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Belt, Gearbox, Clutch


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There's always been the big discussion of which is best and why. Conclusion is always personal choice.

I want to explore the idea of a new style drive.

Gearbox but without clutch and without double spring starter. It would work and feel like a direct reduction belt drive.

Why? I'm not a clutch fan, but not against gearbox reduction.

Are there any pilots who would welcome a design like this?

No belt wear, no clutch wear.

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The idea makes some sense for sure. :-)

The good thing about belts and clutches as that if you do have tumble on take off, there is normally enough give in either the belt or the clutch to avoid snapping your crank.


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You could but I have 2 belt drive machines. Lol.

I'm more seeking advice on pit falls or if it's just not wanted.

SW has a good point about impact, the a clutch or belt even engaged would slip a bit during an accident. Replacing a prop is bad enough, replacing a prop and mechanical parts would be worse. A safeguard would need to be built in.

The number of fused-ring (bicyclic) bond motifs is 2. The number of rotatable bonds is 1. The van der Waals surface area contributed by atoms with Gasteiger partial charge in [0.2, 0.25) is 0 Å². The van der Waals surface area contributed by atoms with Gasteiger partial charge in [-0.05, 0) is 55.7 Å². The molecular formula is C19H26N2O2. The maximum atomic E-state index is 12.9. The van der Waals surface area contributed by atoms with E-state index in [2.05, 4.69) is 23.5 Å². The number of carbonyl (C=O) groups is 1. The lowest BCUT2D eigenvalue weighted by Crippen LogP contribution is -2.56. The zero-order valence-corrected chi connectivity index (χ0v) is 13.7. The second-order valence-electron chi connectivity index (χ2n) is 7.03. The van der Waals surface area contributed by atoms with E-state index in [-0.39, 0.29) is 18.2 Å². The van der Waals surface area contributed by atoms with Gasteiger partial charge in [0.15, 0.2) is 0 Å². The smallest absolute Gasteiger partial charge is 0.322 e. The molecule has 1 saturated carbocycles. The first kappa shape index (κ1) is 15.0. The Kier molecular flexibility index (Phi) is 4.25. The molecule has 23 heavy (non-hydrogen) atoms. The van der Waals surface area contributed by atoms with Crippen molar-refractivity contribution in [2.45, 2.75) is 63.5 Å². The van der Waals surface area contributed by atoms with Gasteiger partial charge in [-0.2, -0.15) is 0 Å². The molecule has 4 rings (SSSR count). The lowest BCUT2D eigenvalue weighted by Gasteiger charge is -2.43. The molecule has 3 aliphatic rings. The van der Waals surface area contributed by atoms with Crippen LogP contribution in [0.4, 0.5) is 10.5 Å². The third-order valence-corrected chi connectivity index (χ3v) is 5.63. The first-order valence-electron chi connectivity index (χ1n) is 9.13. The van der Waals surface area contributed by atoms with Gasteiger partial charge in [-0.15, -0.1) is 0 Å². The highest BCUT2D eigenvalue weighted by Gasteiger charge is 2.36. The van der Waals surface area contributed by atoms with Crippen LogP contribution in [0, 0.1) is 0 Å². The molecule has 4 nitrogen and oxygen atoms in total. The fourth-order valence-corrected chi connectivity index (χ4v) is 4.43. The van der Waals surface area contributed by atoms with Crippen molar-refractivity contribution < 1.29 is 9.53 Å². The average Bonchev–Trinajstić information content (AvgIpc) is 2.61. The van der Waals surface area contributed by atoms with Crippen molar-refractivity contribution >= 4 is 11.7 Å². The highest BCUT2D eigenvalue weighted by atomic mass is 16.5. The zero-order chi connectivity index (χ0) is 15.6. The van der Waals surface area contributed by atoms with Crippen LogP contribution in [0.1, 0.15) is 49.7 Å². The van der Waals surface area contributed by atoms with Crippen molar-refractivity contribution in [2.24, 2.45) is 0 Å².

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  • 2 weeks later...

Apologies in advance if I'm pointing out the bleedin' obvious:

A possible concern would be the oscillating loads on the gearbox at low rpm.

The propeller is a large flywheel. The engine makes all its power during the combustion cycle, and accelerates the crank for that part of its rotation. During the rest of the rotation, the crank slows. Thus the engine exhibits 'torsional vibration'. This is most noticeable at low RPM.

A centrifuge clutch provides torque transmission proportional to rpm, so it can disengage or slip at low rpm (when the engine rotation contains significant torsional vibration) and prevent the load reversals which would be seen at the gearbox in a rigid drive setup.

A torsional shock absorber between the crankshaft and the gearbox would reduce the effect.

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